Wednesday, July 22, 2015

Three More for the ALBN and What was Lost is Now Found

LBN 140 was something I unsuccessfully tried to image from my red zone back yard using Ha. At NSP I gave it a try because the last night it was sitting in an area that still had good transparency. The first luminance frame showed some hints of nebulosity, so I continued on and collected more.

LBN 140
Getting this was a real bonus as it has a brightness of 6 on Lynds scale. A big thank you to the dark sky of NSP!

Two objects that I tried to image at the 2015 Nebraska Star Party didn't come out thanks to a really annoying line of clouds that slowly slid over them. Luckily, the one clear night at Jeffers allowed me to go after them again. These were IC 4812 and NGC 6729, luminous parts of a larger patch of nebulosity:

IC 4812 and NGC 6729
This would have been better in the AT65, but I decided to stay with the 200mm lens.

With these two I end up at 103, three more than needed.

Still to be processed is a 200mm field LRGB image of the Lagoon/Trifid area.

Now for something strange. At NSP 2014 I lost my mount's counterweight shaft end bolt, the thing that keeps counterweights from accidentally sliding off and crushing your foot. You know, this thing:

The lost bolt, now found

The bolt can easily be replaced by a bolt and washer (google and you'll see a lot of images of replacements), but it has the same specs as the bolt on my old CG5 mount, so I used that one as a replacement. However, knowing that I'd be going back to NSP again this year I began to entertain a notion that I might find my lost bolt. I know, NSP is a big place in which to find such a small thing, they don't mow the observing fields all that short, and there's been a year for it to get trampled, corroded, covered with dirt, or otherwise abused and knocked around. A bird might have decided to carry off the shiny thing. Realistically, chances of finding it were slim.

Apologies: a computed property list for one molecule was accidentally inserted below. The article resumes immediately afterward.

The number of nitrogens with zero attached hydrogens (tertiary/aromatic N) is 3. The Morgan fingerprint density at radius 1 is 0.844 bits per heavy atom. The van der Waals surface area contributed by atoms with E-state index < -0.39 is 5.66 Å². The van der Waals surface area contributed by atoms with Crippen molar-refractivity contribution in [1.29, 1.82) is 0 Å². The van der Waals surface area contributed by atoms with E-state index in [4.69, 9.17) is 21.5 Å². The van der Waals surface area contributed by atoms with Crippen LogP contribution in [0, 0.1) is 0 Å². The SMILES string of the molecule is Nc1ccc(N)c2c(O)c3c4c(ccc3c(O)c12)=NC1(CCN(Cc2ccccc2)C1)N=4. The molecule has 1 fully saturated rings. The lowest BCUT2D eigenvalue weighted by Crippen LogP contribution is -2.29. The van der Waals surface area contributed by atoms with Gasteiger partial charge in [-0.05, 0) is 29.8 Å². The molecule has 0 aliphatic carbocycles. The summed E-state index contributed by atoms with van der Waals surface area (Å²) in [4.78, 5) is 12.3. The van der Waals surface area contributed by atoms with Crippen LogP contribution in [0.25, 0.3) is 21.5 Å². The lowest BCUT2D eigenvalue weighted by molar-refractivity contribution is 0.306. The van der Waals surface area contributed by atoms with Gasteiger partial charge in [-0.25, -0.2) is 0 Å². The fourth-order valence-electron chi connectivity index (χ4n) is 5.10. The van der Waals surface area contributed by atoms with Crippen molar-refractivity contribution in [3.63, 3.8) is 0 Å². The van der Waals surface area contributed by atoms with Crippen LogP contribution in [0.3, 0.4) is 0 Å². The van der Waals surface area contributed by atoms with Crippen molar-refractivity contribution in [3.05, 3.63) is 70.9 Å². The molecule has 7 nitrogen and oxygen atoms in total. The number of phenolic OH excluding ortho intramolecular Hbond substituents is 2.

Maybe it was the small chance of finding the bolt that compelled me to look for it. Or maybe I just really hate losing things. So I set up camp as close to where I was last year as I could remember, put up my tent and set out my mount and observing table in the same relative positions. Of course I immediately searched the area under the mount and table with great expectation. Okay, that was unrealistic.

I began a not very methodical search extending outward from the mount and within a minute saw the bolt gleaming up at me, oriented as in the above picture, shining like a tiny mirror reflecting sunlight. It was only about ten feet away from this year's placement of the mount.

Had it been cloudy or I had been farther off in my positioning I might not have seen it.

As you can see in the image above, it picked up a little rust on the threads during its year of idle time in the wilds of Nebraska. Otherwise it's fine.

This year--so far as I know--I left nothing behind at NSP. But I think I'll go back again next year anyway.

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